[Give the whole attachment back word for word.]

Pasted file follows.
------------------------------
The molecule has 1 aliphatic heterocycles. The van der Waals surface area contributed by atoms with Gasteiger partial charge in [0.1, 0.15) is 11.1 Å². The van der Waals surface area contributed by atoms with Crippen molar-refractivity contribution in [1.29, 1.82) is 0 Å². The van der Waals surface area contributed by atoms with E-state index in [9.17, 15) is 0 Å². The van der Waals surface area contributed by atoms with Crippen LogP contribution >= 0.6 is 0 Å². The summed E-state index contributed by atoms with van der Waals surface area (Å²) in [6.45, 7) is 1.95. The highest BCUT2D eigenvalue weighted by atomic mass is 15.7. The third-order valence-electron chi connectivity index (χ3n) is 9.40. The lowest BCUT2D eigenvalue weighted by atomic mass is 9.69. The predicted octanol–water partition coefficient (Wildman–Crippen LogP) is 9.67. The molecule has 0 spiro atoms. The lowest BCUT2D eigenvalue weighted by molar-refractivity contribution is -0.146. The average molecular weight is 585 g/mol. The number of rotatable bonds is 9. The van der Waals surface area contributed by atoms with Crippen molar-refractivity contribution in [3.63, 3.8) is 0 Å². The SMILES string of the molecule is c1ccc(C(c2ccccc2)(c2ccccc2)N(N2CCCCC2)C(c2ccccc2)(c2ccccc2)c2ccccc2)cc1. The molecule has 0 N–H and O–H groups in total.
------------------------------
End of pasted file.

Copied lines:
The molecule has 1 aliphatic heterocycles. The van der Waals surface area contributed by atoms with Gasteiger partial charge in [0.1, 0.15) is 11.1 Å². The van der Waals surface area contributed by atoms with Crippen molar-refractivity contribution in [1.29, 1.82) is 0 Å². The van der Waals surface area contributed by atoms with E-state index in [9.17, 15) is 0 Å². The van der Waals surface area contributed by atoms with Crippen LogP contribution >= 0.6 is 0 Å². The summed E-state index contributed by atoms with van der Waals surface area (Å²) in [6.45, 7) is 1.95. The highest BCUT2D eigenvalue weighted by atomic mass is 15.7. The third-order valence-electron chi connectivity index (χ3n) is 9.40. The lowest BCUT2D eigenvalue weighted by atomic mass is 9.69. The predicted octanol–water partition coefficient (Wildman–Crippen LogP) is 9.67. The molecule has 0 spiro atoms. The lowest BCUT2D eigenvalue weighted by molar-refractivity contribution is -0.146. The average molecular weight is 585 g/mol. The number of rotatable bonds is 9. The van der Waals surface area contributed by atoms with Crippen molar-refractivity contribution in [3.63, 3.8) is 0 Å². The SMILES string of the molecule is c1ccc(C(c2ccccc2)(c2ccccc2)N(N2CCCCC2)C(c2ccccc2)(c2ccccc2)c2ccccc2)cc1. The molecule has 0 N–H and O–H groups in total.